The Washington Post reports today that the "CIA is pushing the Obama administration to maintain the secrecy of significant portions of a comprehensive internal account of the agency's interrogation program."
The officials say the CIA is urging the suppression of passages describing in graphic detail how the agency handled its detainees, arguing that the material could damage ongoing counterterrorism operations by laying bare sensitive intelligence procedures and methods.
The May 2004 report, prepared by the CIA's inspector general, is the most definitive official account to date of the agency's interrogation system. A heavily redacted version, consisting of a dozen or so paragraphs separated by heavy black boxes and lists of missing pages, was released in May 2008 in response to a Freedom of Information Act lawsuit by the American Civil Liberties Union....
Some former agency officials said that CIA insiders are fighting a rear-guard action to prevent disclosures that could embarrass the agency and lead to new calls for a "truth commission" to investigate the Bush administration's policies.
Two former agency officials who read the 2004 report said most of its contents could be safely released and, if anything, would seem familiar. General information about the agency's interrogation program has already been made public through the Obama administration's release of memos by the Justice Department's Office of Legal Counsel authorizing the harsh CIA techniques and through the earlier leak of a 2005 report on CIA interrogations by the International Committee of the Red Cross. The broad conclusions of the inspector general's report, as well as its specific assertion that some interrogators exceeded limits approved by the Justice Department, have previously been disclosed.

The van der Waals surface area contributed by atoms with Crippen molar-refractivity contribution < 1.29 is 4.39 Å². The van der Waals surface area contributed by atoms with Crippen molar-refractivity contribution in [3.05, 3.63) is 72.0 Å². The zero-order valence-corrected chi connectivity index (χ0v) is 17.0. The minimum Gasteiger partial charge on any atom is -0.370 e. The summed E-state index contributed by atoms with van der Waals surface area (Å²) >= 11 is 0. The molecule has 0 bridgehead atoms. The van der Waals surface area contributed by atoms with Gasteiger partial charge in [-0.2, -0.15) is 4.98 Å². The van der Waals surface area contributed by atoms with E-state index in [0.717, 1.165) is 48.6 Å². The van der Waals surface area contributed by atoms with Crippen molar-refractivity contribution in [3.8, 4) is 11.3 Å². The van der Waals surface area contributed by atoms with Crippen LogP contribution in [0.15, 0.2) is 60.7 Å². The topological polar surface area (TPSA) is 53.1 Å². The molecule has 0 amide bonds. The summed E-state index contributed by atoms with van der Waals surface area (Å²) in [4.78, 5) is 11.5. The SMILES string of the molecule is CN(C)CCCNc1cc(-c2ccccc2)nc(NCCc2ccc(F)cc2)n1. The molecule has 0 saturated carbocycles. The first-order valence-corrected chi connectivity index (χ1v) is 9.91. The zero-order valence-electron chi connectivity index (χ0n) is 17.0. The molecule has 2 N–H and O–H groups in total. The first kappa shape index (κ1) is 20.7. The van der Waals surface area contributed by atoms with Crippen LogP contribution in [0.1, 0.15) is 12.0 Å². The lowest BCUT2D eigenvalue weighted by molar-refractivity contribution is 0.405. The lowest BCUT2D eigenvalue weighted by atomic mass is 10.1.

"[CIA Director] Leon Panetta has been captured by the people who were the ideological drivers for the interrogation program in the first place," said a former senior officer, who spoke on the condition of anonymity when discussing the still-classified report.
Greg Sargent speculates that this effort to suppress information is to try to "keep chunks that would undermine Cheney under wraps." This 2004 report from the CIA, according to various reports from officials who have seen it, will show that the CIA knew then that there was no proof that torture uncovered terror plots. One chapter of the report, which was released in heavily redacted form in response to an ACLU suit, is on "effectiveness." That chapter had been entirely redacted from the previous release.
That could be part of the resistance, but it appears that the larger part of it is that the CIA knew then, as it knows now, what it was doing was illegal. From the WaPo story:
he report further questioned the legality of using different combinations of techniques -- for example, sleep deprivation combined with forced nudity and painful stress positions, according to sources familiar with the document. While Justice Department lawyers had determined in August 2002 that the individual techniques did not constitute torture, the report warned that using several techniques at once could have a far greater psychological impact, according to officials familiar with the document.
"The argument was that combining the techniques amounted to torture," said a former agency official who read the report. "In essence, [Helgerson] was arguing in 2004 that there were clear violations of international laws and domestic laws."
This is ongoing CYA from the CIA. They know that torture was illegal, they're fighting tooth and nail to avoid disclosure and potential prosecutions. The discouraging part is that it will probably work, again. Here's Dan Froomkin's take on it:
Give them an inch, they'll take a mile. Now that President Obama has shown that he can be rolled when it comes to his commitment to transparency, the defenders of torture are shamelessly pressuring him to keep their secrets even when court rulings and common sense say otherwise.
The latest attempt -- which finds complicit CIA officials pushing Obama to renege on his administration's pledge to release a highly critical 2004 CIA inspector general's report -- is so blatantly self-serving that even some former CIA officials are condemning it as unjustifiable.
Stop letting them play you for a sucker, Mr. President. Return to your principles. Let the sunshine disinfect this wound.
Marcy has an excellent post fitting the new information from this report into what we already knew about the Bush torture regime.